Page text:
Episode 16: Race for the Yankee Zephyr (1982)

To close out 1981, Never Repeats goes on a wild adventure with David Hemmings’ Race for the Yankee Zephyr, at the time the most expensive film ever made in New Zealand. So what does $6 million buy you in 1981? International stars (Donald Pleasance, George Peppard), gorgeous Queenstown locations, and some spectacular helicopter stunts and jet boat chases. But is it any good?

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Race for the Yankee ZephyrDirector: David Hemmings
Producers: Antony I. Ginnane, John Barnett, David Hemmings
Screenplay: Everett de Roche
Director of Photography: Vincent Monton
Editor: John Laing
Music: Brian May

Ken Wahl
Sally…Lesley Ann Warren
Gibbie…Donald Pleasance
Brown…George Peppard
Barker…Bruno Lawrence


  • If you’ve got a Blu-Ray player, the best way to watch Race for the Yankee Zephyr is the Blu-Ray released by Ascot Elite in Germany. It is Region B, and should work with any Blu-Ray player purchased in New Zealand. You can order it directly from Amazon.de. For everyone else, there is a decent Region 4 DVD available. As always, the best place to help you track down a copy is NZ Videos, who also have some alternate purchasing options for the Blu-Ray if you’re not comfortable ordering from Amazon.
  • One of the primary sources used in researching this film was the fantastic Ozmovies website, which has a whole ton of information about the production taken from sources such as the Australian ‘Cinema Papers’ magazine which we otherwise wouldn’t have had access to. There’s plenty of quotes and detail there that aren’t covered in the podcast, so if you want a fuller picture of Yankee Zephyr‘s production it’s highly recommended.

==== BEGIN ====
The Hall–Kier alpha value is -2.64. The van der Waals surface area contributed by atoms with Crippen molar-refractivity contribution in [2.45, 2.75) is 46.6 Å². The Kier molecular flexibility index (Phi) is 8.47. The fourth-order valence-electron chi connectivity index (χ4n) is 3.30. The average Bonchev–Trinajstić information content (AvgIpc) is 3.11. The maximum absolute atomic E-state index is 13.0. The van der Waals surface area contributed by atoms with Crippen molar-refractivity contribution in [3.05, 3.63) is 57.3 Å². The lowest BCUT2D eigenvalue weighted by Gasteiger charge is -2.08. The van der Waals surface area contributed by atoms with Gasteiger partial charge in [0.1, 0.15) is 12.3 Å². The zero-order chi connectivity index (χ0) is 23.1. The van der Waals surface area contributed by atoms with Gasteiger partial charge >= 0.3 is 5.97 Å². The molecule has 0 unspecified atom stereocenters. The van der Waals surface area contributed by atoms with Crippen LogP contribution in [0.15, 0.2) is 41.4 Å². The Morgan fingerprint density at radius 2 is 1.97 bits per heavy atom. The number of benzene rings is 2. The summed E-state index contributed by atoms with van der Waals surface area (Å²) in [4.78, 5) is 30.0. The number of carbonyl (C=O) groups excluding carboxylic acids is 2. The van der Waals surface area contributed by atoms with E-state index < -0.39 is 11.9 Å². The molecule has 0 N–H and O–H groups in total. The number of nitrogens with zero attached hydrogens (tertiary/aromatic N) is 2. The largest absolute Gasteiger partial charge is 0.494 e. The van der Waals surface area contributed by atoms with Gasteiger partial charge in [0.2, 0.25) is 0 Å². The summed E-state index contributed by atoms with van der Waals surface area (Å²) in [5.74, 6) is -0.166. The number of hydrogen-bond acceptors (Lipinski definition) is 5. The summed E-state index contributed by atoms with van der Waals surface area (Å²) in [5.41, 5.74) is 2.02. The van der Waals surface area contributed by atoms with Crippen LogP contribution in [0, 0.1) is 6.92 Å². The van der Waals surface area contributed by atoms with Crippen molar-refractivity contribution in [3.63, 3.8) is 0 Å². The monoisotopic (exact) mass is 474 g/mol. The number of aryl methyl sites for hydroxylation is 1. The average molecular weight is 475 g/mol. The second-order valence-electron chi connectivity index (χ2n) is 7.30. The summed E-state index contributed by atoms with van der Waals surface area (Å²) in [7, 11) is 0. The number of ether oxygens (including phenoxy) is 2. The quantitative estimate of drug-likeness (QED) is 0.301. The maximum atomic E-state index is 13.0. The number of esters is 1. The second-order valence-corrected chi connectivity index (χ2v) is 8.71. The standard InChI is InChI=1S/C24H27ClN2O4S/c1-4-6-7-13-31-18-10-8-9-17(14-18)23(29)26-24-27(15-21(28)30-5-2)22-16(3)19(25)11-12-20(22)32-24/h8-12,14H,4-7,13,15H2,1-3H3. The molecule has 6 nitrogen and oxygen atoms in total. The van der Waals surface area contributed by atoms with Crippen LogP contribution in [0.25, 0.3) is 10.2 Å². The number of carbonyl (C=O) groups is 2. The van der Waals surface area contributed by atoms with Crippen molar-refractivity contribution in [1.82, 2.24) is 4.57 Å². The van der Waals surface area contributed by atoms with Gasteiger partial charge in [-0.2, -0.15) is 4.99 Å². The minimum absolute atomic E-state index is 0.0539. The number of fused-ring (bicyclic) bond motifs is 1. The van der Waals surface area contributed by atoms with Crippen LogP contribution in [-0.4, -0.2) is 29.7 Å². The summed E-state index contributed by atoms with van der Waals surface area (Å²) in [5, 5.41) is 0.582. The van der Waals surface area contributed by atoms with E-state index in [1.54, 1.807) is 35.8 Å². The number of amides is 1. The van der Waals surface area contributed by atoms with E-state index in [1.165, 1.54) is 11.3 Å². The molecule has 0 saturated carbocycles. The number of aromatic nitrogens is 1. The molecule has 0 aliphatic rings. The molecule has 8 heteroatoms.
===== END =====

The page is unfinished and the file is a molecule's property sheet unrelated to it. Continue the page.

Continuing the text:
• The great Grant Tilly has a small role in the film as an antiques dealer. He doesn’t have much to do, but it’s always nice to see his face.
  • Yankee Zephyr was David Hemmings’ fifth film. His prior work includes the David Bowie-starring Just a Gigolo, and the odd Australian thriller The Survivor – the latter also produced by Antony Ginnane. After Yankee Zephyr he mostly stuck to directing made-for-TV movies, as well as episodes of popular TV series like Magnum P.I., The A-Team, and Quantum Leap.
  • In the ’60s, Hayden’s late grandfather worked as a parachute and jungle survival instructor. When George Peppard needed to learn how to parachute for a film role (possibly 1965’s Operation Crossbow) it was Hayden’s granddad who instructed him. Below is a scan of the signed photograph gifted by Peppard upon completion of the training. The inscription reads: “For Ron, with thanks, George Peppard”.

Signed Peppard photo

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